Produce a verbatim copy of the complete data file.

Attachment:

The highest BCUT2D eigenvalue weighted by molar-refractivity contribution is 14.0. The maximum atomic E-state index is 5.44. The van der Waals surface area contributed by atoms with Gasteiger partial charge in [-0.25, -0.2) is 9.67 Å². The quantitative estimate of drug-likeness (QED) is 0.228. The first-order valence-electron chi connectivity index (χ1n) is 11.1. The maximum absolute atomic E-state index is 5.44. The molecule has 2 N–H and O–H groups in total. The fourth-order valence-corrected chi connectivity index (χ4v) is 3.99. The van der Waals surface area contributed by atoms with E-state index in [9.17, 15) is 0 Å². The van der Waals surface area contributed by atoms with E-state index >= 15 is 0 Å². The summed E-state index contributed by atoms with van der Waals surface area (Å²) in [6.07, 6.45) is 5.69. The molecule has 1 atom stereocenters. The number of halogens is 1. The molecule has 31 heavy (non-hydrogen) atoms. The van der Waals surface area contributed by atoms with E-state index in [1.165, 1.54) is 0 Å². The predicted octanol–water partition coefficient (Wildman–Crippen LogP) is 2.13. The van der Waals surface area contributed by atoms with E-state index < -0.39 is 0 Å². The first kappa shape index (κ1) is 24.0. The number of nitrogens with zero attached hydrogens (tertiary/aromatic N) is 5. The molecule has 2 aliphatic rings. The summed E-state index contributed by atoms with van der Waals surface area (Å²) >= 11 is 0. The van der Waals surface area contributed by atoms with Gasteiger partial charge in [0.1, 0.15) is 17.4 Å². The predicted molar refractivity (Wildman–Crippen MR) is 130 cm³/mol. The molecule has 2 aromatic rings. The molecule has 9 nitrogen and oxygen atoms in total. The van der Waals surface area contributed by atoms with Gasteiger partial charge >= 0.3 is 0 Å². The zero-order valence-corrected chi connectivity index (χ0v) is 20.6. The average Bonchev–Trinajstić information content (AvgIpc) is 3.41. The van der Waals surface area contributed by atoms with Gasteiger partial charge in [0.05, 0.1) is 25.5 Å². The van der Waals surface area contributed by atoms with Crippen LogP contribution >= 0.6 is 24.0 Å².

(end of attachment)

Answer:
The highest BCUT2D eigenvalue weighted by molar-refractivity contribution is 14.0. The maximum atomic E-state index is 5.44. The van der Waals surface area contributed by atoms with Gasteiger partial charge in [-0.25, -0.2) is 9.67 Å². The quantitative estimate of drug-likeness (QED) is 0.228. The first-order valence-electron chi connectivity index (χ1n) is 11.1. The maximum absolute atomic E-state index is 5.44. The molecule has 2 N–H and O–H groups in total. The fourth-order valence-corrected chi connectivity index (χ4v) is 3.99. The van der Waals surface area contributed by atoms with E-state index in [9.17, 15) is 0 Å². The van der Waals surface area contributed by atoms with E-state index >= 15 is 0 Å². The summed E-state index contributed by atoms with van der Waals surface area (Å²) in [6.07, 6.45) is 5.69. The molecule has 1 atom stereocenters. The number of halogens is 1. The molecule has 31 heavy (non-hydrogen) atoms. The van der Waals surface area contributed by atoms with E-state index in [1.165, 1.54) is 0 Å². The predicted octanol–water partition coefficient (Wildman–Crippen LogP) is 2.13. The van der Waals surface area contributed by atoms with E-state index < -0.39 is 0 Å². The first kappa shape index (κ1) is 24.0. The number of nitrogens with zero attached hydrogens (tertiary/aromatic N) is 5. The molecule has 2 aliphatic rings. The summed E-state index contributed by atoms with van der Waals surface area (Å²) >= 11 is 0. The van der Waals surface area contributed by atoms with Gasteiger partial charge in [0.1, 0.15) is 17.4 Å². The predicted molar refractivity (Wildman–Crippen MR) is 130 cm³/mol. The molecule has 2 aromatic rings. The molecule has 9 nitrogen and oxygen atoms in total. The van der Waals surface area contributed by atoms with Gasteiger partial charge >= 0.3 is 0 Å². The zero-order valence-corrected chi connectivity index (χ0v) is 20.6. The average Bonchev–Trinajstić information content (AvgIpc) is 3.41. The van der Waals surface area contributed by atoms with Gasteiger partial charge in [0.05, 0.1) is 25.5 Å². The van der Waals surface area contributed by atoms with Crippen LogP contribution >= 0.6 is 24.0 Å².